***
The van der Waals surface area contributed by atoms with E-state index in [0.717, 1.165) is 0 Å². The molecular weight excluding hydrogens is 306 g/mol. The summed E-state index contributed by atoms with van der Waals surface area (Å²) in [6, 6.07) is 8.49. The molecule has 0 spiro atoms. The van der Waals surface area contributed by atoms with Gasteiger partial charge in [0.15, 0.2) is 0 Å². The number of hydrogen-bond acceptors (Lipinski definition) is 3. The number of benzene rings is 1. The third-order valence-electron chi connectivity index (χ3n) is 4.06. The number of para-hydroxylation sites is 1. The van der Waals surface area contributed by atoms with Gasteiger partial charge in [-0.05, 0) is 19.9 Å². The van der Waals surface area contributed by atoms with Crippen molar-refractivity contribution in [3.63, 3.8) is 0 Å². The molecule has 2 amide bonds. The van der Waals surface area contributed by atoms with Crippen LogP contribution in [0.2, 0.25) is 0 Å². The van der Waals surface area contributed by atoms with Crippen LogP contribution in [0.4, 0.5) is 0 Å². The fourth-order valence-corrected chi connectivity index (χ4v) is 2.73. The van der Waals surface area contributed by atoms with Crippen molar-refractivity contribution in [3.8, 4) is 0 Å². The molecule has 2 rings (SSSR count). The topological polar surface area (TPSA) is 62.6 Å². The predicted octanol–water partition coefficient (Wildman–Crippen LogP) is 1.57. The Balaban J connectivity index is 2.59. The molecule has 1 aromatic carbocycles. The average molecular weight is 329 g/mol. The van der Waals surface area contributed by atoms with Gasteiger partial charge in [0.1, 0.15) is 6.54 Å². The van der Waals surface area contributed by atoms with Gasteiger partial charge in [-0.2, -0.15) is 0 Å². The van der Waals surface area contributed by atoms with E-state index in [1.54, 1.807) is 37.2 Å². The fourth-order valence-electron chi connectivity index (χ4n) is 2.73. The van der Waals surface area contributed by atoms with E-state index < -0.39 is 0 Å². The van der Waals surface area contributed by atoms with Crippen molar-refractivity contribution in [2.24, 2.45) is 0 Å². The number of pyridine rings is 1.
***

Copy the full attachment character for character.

The van der Waals surface area contributed by atoms with E-state index in [0.717, 1.165) is 0 Å². The molecular weight excluding hydrogens is 306 g/mol. The summed E-state index contributed by atoms with van der Waals surface area (Å²) in [6, 6.07) is 8.49. The molecule has 0 spiro atoms. The van der Waals surface area contributed by atoms with Gasteiger partial charge in [0.15, 0.2) is 0 Å². The number of hydrogen-bond acceptors (Lipinski definition) is 3. The number of benzene rings is 1. The third-order valence-electron chi connectivity index (χ3n) is 4.06. The number of para-hydroxylation sites is 1. The van der Waals surface area contributed by atoms with Gasteiger partial charge in [-0.05, 0) is 19.9 Å². The van der Waals surface area contributed by atoms with Crippen molar-refractivity contribution in [3.63, 3.8) is 0 Å². The molecule has 2 amide bonds. The van der Waals surface area contributed by atoms with Crippen LogP contribution in [0.2, 0.25) is 0 Å². The van der Waals surface area contributed by atoms with Crippen LogP contribution in [0.4, 0.5) is 0 Å². The fourth-order valence-corrected chi connectivity index (χ4v) is 2.73. The van der Waals surface area contributed by atoms with Crippen molar-refractivity contribution in [3.8, 4) is 0 Å². The molecule has 2 rings (SSSR count). The topological polar surface area (TPSA) is 62.6 Å². The predicted octanol–water partition coefficient (Wildman–Crippen LogP) is 1.57. The Balaban J connectivity index is 2.59. The molecule has 1 aromatic carbocycles. The average molecular weight is 329 g/mol. The van der Waals surface area contributed by atoms with Gasteiger partial charge in [0.1, 0.15) is 6.54 Å². The van der Waals surface area contributed by atoms with Gasteiger partial charge in [-0.2, -0.15) is 0 Å². The van der Waals surface area contributed by atoms with E-state index in [1.54, 1.807) is 37.2 Å². The fourth-order valence-electron chi connectivity index (χ4n) is 2.73. The van der Waals surface area contributed by atoms with E-state index < -0.39 is 0 Å². The van der Waals surface area contributed by atoms with Crippen molar-refractivity contribution in [2.24, 2.45) is 0 Å². The number of pyridine rings is 1.